Tips for Keeping Food Safe Without Power

With hurricane season upon us, it’s important to know how to prepare our perishable food supply if the power goes out. Knowing how to keep our food supply safe to eat is just as important as gathering your hurricane supplies and creating a plan. By preparing and planning ahead of a storm, you will not only know how to keep yourself and family away from a foodborne illness, but it will also save you money. 

Here are some tips for keeping your perishables safe.

Be Prepared and Plan Ahead

  • illustration of a bulb thermometer showing the internal temperature of a food freezer at 0 degrees fahrenheit.illustration of a bulb thermometer showing an internal refrigerator temperature of approximately 35 degrees fahrenheitUse a refrigerator and freezer thermometer, and check it regularly to ensure that the refrigerator temperature is at or below 40 degrees F and the freezer is at or below 0 F.
  • Set refrigerator temperature to less than 35 F, adjusting by a degree or two each day. Set freezer to 0 F or less.
  • Freeze refrigerated leftovers, milk, fresh meat, hard cheeses and other such items.
  • Freeze water in plastic containers and cans 3-4 days before the storm to fill freezer spaces.
  • Stock-up on homemade ice and freeze gel packs to use in your refrigerator, freezer, or coolers.
  • Buy appliance thermometers for the refrigerator and freezer.
  • Group foods together in the refrigerator and freezer to help foods stay cold longer.
  • Have large, insulated cooler and frozen gel packs ready. Find out where dry ice and block ice can be purchased.
  • Plan for ice. Know where you can get dry or block ice. Also make ice cubes and freeze containers of water or gel packs to help keep food cold when there is a loss of power.
  • Keep a cooler(s) on hand to store refrigerated food if the power will be out for more than four hours.
  • Freeze refrigerated items that you may not need immediately, and group foods close together in the freezer.
  • Stock your pantry with a few days’ worth of ready-to-eat foods (those that can be consumed without cooking) that do not require refrigeration, frozen storage, or special preparation.

During the Weather Event

Cold temperatures slow the growth of harmful bacteria. Keeping food at safe temperatures is key to reduce the risk of foodborne illnesses.

If the power is off for more than three hours: 

  • Transfer food to a cooler and fill with ice and/or frozen gel packs.
  • Make sure there is enough ice to keep food in the cooler at 40 F or below.
  • As the ice melts in the cooler, add more to hold the temperature.
  • Use ice (dry or block ice, or ice cubes) and frozen containers of water or gel packs to keep your refrigerator and freezer as cold as possible.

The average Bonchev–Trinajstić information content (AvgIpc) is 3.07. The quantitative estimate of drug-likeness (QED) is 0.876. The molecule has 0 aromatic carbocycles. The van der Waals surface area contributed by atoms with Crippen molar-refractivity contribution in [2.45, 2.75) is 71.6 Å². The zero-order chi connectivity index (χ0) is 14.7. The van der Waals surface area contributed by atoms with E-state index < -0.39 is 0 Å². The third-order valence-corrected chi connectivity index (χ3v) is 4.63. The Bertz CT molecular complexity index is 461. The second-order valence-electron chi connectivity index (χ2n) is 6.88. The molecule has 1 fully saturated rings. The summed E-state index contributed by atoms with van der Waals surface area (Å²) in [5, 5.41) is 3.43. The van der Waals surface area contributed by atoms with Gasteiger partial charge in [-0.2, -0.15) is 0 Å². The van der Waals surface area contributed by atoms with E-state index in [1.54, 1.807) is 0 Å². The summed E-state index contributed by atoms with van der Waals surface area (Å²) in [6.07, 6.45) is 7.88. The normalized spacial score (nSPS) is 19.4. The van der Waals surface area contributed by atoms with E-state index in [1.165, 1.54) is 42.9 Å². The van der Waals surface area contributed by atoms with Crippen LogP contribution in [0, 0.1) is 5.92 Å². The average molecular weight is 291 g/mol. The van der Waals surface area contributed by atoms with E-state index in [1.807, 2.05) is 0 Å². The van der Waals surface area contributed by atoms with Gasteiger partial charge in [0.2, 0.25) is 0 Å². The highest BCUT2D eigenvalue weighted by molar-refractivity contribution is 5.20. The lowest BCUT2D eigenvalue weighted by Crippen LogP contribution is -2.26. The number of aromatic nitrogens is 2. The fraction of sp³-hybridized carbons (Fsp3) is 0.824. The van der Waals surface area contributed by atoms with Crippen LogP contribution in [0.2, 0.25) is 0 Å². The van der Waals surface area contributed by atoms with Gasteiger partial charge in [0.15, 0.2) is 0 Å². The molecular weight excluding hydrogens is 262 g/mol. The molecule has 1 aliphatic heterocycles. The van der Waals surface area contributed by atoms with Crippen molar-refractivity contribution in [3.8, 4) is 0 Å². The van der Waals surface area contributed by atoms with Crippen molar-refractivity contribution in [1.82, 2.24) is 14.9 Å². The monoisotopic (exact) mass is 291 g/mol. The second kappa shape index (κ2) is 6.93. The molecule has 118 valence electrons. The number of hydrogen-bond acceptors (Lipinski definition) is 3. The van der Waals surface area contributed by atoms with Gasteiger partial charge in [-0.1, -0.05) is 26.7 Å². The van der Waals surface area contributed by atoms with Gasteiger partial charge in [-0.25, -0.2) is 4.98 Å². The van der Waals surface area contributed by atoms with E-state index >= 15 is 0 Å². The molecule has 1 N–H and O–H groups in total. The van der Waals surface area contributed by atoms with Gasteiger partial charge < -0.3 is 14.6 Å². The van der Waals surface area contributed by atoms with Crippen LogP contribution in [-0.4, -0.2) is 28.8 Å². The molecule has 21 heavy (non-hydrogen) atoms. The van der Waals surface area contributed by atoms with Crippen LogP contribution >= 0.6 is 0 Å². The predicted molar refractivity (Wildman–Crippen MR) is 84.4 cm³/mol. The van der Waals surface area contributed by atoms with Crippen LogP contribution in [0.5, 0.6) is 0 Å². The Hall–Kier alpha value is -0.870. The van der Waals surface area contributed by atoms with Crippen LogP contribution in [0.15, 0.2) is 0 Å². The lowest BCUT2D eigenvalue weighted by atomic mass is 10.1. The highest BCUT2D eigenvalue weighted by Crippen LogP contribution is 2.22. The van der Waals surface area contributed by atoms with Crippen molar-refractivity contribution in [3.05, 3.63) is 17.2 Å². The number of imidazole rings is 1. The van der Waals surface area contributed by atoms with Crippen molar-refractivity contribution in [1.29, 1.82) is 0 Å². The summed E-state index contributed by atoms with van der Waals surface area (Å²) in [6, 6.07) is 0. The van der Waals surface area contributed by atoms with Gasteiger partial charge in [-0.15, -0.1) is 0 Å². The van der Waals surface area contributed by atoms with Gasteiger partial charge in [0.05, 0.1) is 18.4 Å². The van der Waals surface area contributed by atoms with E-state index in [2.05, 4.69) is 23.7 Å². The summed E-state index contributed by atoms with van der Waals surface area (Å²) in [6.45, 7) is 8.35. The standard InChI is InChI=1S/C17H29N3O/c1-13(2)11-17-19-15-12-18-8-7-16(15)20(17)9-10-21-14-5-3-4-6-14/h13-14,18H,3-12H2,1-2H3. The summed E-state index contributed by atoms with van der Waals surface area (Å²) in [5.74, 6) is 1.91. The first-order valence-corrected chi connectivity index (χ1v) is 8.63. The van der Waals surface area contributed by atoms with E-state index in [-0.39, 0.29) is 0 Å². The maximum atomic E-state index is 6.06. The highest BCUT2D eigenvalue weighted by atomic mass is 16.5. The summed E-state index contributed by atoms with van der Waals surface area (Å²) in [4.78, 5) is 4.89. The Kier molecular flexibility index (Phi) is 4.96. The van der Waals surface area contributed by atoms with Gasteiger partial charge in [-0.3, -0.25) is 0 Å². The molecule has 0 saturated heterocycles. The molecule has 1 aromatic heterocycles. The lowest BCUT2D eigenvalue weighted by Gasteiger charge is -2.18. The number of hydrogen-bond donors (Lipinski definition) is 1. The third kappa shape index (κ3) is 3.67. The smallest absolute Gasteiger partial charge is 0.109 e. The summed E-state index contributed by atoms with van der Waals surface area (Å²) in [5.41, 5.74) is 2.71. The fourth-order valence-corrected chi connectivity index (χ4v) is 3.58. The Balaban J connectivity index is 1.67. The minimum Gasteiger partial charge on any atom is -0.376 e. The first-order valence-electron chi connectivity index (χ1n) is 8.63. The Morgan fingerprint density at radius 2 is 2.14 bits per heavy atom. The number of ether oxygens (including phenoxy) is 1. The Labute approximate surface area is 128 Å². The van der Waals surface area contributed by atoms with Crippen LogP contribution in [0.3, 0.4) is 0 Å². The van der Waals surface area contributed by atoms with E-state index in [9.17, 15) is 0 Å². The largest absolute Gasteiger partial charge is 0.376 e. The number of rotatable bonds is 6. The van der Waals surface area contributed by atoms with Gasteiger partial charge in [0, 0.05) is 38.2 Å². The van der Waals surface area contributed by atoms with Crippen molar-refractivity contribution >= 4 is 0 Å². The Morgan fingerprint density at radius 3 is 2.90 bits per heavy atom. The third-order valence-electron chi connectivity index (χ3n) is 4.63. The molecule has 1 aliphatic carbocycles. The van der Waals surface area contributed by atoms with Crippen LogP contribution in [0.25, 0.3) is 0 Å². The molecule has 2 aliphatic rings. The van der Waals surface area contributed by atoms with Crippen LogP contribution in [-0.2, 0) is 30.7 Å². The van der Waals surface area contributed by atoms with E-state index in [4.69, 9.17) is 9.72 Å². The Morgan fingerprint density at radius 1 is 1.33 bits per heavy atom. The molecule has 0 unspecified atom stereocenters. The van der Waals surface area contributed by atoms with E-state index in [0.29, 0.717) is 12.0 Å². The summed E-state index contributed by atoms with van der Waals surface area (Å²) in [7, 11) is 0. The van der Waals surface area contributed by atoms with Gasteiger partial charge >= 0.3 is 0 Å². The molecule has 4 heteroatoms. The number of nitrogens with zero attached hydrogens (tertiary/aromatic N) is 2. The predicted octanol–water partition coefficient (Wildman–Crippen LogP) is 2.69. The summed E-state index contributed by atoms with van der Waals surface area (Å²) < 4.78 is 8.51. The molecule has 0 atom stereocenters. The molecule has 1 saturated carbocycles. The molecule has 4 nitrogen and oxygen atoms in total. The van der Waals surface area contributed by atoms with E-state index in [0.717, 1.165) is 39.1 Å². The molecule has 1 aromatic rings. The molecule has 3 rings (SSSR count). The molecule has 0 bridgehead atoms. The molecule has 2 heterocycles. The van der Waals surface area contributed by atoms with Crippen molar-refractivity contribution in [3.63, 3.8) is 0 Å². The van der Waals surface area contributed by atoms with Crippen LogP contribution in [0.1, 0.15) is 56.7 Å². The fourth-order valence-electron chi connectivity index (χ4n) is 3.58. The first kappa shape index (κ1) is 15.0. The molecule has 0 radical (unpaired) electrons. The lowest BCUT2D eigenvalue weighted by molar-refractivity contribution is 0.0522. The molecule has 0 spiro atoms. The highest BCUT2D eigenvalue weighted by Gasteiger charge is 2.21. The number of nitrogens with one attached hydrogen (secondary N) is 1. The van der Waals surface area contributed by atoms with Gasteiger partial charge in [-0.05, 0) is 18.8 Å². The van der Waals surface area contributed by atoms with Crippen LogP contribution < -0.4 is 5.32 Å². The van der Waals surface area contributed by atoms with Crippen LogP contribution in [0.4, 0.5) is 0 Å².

• Keep refrigerator and freezer doors closed as much as possible. The refrigerator will keep food cold for about four hours, and a full freezer will keep the temperature for approximately 48 hours (24 hours if half full) if the doors remain closed.
  • Expect to use approximately 2.5-3 pounds of dry ice per cubic foot of freezer.
  • Food in the front or door of the freezer will defrost faster than food in the back or bottom of the freezer.

After the Weather Event

a look inside a refrigerator with an array of fresh and processed foods lining the shelves. [creidt:, darrien staton]Check the temperatures inside your refrigerator and freezer before eating any food after a power outage. Never taste food to determine its safety.

  • Discard temperature-sensitive food if your refrigerator was without power for more than four hours.
  • Perishable foods such as meat, poultry, seafood, milk, eggs, or leftovers with temperatures that are 45 F or below, measured with a food thermometer, should be safe but cook and consume them as soon as possible.
  • If the freezer thermometer reads 40 F or below, food is safe and may be refrozen. If you did not have a thermometer in the freezer, check each package to determine its safety; you can’t rely on appearance or odor. If the food still contains ice crystals or is 40 F or below, it is safe to refreeze or cook.
  • Be aware that perishable foods that are not kept adequately refrigerated or frozen may cause food poisoning if eaten, even after they are thoroughly cooked.

Register on Eventbrite for How to Handle Your Food for a Weather Event.  This 30-minute class will provide some helpful tips on how to store your food to prevent a foodborne illness while also saving you money. 


Maria Portelos-Rometo is a UF/IFAS Extension Agent at Sarasota County. She specializes in Family and Consumer Sciences.
Posted: July 9, 2024

Category: Food Safety, Health & Nutrition, Work & Life
Tags: Food, Food Safety, Freezer, Hurricane, Pgm_FCS, Refrigerator, Safety, Storm, Temperature, Weather

Leave a Reply

Subscribe For More Great Content

IFAS Blogs Categories